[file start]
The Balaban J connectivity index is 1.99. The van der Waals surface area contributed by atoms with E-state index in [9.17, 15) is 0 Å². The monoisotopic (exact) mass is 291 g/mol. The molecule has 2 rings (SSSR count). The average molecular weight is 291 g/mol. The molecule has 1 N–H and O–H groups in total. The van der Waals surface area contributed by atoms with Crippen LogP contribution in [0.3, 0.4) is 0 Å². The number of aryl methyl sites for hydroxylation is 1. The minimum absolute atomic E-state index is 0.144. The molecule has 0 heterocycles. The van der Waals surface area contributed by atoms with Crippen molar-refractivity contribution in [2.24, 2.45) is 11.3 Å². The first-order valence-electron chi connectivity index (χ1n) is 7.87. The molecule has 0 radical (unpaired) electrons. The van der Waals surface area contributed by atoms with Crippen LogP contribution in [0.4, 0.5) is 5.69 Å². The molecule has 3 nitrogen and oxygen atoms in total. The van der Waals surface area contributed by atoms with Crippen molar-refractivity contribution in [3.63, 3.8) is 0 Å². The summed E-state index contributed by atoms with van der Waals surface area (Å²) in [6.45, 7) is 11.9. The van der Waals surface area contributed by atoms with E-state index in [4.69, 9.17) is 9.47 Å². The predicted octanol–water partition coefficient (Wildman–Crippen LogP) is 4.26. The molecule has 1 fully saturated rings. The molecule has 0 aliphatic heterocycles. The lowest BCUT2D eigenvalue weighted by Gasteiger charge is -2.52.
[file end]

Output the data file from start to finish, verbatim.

The Balaban J connectivity index is 1.99. The van der Waals surface area contributed by atoms with E-state index in [9.17, 15) is 0 Å². The monoisotopic (exact) mass is 291 g/mol. The molecule has 2 rings (SSSR count). The average molecular weight is 291 g/mol. The molecule has 1 N–H and O–H groups in total. The van der Waals surface area contributed by atoms with Crippen LogP contribution in [0.3, 0.4) is 0 Å². The number of aryl methyl sites for hydroxylation is 1. The minimum absolute atomic E-state index is 0.144. The molecule has 0 heterocycles. The van der Waals surface area contributed by atoms with Crippen molar-refractivity contribution in [2.24, 2.45) is 11.3 Å². The first-order valence-electron chi connectivity index (χ1n) is 7.87. The molecule has 0 radical (unpaired) electrons. The van der Waals surface area contributed by atoms with Crippen LogP contribution in [0.4, 0.5) is 5.69 Å². The molecule has 3 nitrogen and oxygen atoms in total. The van der Waals surface area contributed by atoms with Crippen molar-refractivity contribution in [3.63, 3.8) is 0 Å². The summed E-state index contributed by atoms with van der Waals surface area (Å²) in [6.45, 7) is 11.9. The van der Waals surface area contributed by atoms with E-state index in [4.69, 9.17) is 9.47 Å². The predicted octanol–water partition coefficient (Wildman–Crippen LogP) is 4.26. The molecule has 1 fully saturated rings. The molecule has 0 aliphatic heterocycles. The lowest BCUT2D eigenvalue weighted by Gasteiger charge is -2.52.